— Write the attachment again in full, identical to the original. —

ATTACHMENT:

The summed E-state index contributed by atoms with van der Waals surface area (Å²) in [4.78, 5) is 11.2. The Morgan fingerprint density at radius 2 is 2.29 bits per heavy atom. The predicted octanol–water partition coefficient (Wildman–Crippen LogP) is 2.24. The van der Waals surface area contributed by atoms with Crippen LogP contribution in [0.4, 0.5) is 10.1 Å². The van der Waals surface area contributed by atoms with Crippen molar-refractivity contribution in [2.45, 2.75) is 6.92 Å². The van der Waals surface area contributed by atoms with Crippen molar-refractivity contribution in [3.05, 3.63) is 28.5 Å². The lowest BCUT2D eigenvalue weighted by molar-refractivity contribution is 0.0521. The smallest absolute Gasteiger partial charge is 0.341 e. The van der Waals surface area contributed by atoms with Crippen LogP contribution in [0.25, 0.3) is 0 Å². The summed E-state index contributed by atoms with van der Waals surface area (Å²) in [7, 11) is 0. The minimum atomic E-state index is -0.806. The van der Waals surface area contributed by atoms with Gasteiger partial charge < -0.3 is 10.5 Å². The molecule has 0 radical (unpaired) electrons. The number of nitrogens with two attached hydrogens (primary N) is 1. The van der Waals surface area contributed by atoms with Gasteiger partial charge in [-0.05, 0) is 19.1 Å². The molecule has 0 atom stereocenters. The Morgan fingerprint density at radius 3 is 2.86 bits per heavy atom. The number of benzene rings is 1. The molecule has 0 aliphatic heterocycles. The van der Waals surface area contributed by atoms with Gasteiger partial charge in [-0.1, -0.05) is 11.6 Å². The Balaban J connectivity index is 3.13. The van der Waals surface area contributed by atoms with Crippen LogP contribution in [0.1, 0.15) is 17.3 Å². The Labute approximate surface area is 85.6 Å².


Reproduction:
The summed E-state index contributed by atoms with van der Waals surface area (Å²) in [4.78, 5) is 11.2. The Morgan fingerprint density at radius 2 is 2.29 bits per heavy atom. The predicted octanol–water partition coefficient (Wildman–Crippen LogP) is 2.24. The van der Waals surface area contributed by atoms with Crippen LogP contribution in [0.4, 0.5) is 10.1 Å². The van der Waals surface area contributed by atoms with Crippen molar-refractivity contribution in [2.45, 2.75) is 6.92 Å². The van der Waals surface area contributed by atoms with Crippen molar-refractivity contribution in [3.05, 3.63) is 28.5 Å². The lowest BCUT2D eigenvalue weighted by molar-refractivity contribution is 0.0521. The smallest absolute Gasteiger partial charge is 0.341 e. The van der Waals surface area contributed by atoms with Crippen LogP contribution in [0.25, 0.3) is 0 Å². The summed E-state index contributed by atoms with van der Waals surface area (Å²) in [7, 11) is 0. The minimum atomic E-state index is -0.806. The van der Waals surface area contributed by atoms with Gasteiger partial charge < -0.3 is 10.5 Å². The molecule has 0 radical (unpaired) electrons. The number of nitrogens with two attached hydrogens (primary N) is 1. The van der Waals surface area contributed by atoms with Gasteiger partial charge in [-0.05, 0) is 19.1 Å². The molecule has 0 atom stereocenters. The Morgan fingerprint density at radius 3 is 2.86 bits per heavy atom. The number of benzene rings is 1. The molecule has 0 aliphatic heterocycles. The van der Waals surface area contributed by atoms with Gasteiger partial charge in [-0.1, -0.05) is 11.6 Å². The Balaban J connectivity index is 3.13. The van der Waals surface area contributed by atoms with Crippen LogP contribution in [0.1, 0.15) is 17.3 Å². The Labute approximate surface area is 85.6 Å².